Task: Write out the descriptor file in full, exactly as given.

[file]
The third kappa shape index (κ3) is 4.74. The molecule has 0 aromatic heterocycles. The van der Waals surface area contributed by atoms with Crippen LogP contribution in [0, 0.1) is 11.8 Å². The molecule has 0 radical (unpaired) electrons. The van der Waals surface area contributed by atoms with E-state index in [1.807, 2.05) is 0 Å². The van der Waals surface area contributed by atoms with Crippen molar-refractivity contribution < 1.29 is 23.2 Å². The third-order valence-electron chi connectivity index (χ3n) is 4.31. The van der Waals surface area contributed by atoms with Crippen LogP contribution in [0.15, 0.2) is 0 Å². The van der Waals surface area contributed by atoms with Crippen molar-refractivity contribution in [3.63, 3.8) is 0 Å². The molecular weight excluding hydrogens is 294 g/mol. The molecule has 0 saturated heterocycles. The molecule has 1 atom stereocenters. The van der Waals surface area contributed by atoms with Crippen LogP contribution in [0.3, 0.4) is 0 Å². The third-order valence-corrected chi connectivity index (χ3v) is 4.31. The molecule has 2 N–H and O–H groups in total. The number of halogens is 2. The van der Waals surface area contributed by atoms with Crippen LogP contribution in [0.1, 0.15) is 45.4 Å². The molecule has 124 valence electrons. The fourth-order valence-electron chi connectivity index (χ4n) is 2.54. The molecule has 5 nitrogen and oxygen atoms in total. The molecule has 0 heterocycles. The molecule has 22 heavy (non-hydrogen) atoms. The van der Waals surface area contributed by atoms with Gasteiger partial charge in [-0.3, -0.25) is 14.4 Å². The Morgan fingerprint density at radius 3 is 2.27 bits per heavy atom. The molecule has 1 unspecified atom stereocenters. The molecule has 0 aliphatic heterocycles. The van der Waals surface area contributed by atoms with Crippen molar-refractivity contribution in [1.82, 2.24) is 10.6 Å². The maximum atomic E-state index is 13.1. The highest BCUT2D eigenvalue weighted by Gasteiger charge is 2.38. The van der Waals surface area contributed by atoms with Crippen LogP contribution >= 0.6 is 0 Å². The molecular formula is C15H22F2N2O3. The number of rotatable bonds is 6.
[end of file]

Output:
The third kappa shape index (κ3) is 4.74. The molecule has 0 aromatic heterocycles. The van der Waals surface area contributed by atoms with Crippen LogP contribution in [0, 0.1) is 11.8 Å². The molecule has 0 radical (unpaired) electrons. The van der Waals surface area contributed by atoms with E-state index in [1.807, 2.05) is 0 Å². The van der Waals surface area contributed by atoms with Crippen molar-refractivity contribution < 1.29 is 23.2 Å². The third-order valence-electron chi connectivity index (χ3n) is 4.31. The van der Waals surface area contributed by atoms with Crippen LogP contribution in [0.15, 0.2) is 0 Å². The van der Waals surface area contributed by atoms with Crippen molar-refractivity contribution in [3.63, 3.8) is 0 Å². The molecular weight excluding hydrogens is 294 g/mol. The molecule has 0 saturated heterocycles. The molecule has 1 atom stereocenters. The van der Waals surface area contributed by atoms with Crippen LogP contribution in [0.3, 0.4) is 0 Å². The third-order valence-corrected chi connectivity index (χ3v) is 4.31. The molecule has 2 N–H and O–H groups in total. The number of halogens is 2. The van der Waals surface area contributed by atoms with Crippen LogP contribution in [0.1, 0.15) is 45.4 Å². The molecule has 124 valence electrons. The fourth-order valence-electron chi connectivity index (χ4n) is 2.54. The molecule has 5 nitrogen and oxygen atoms in total. The molecule has 0 heterocycles. The molecule has 22 heavy (non-hydrogen) atoms. The van der Waals surface area contributed by atoms with Gasteiger partial charge in [-0.3, -0.25) is 14.4 Å². The Morgan fingerprint density at radius 3 is 2.27 bits per heavy atom. The molecule has 1 unspecified atom stereocenters. The molecule has 0 aliphatic heterocycles. The van der Waals surface area contributed by atoms with Crippen molar-refractivity contribution in [1.82, 2.24) is 10.6 Å². The maximum atomic E-state index is 13.1. The highest BCUT2D eigenvalue weighted by Gasteiger charge is 2.38. The van der Waals surface area contributed by atoms with Crippen LogP contribution >= 0.6 is 0 Å². The molecular formula is C15H22F2N2O3. The number of rotatable bonds is 6.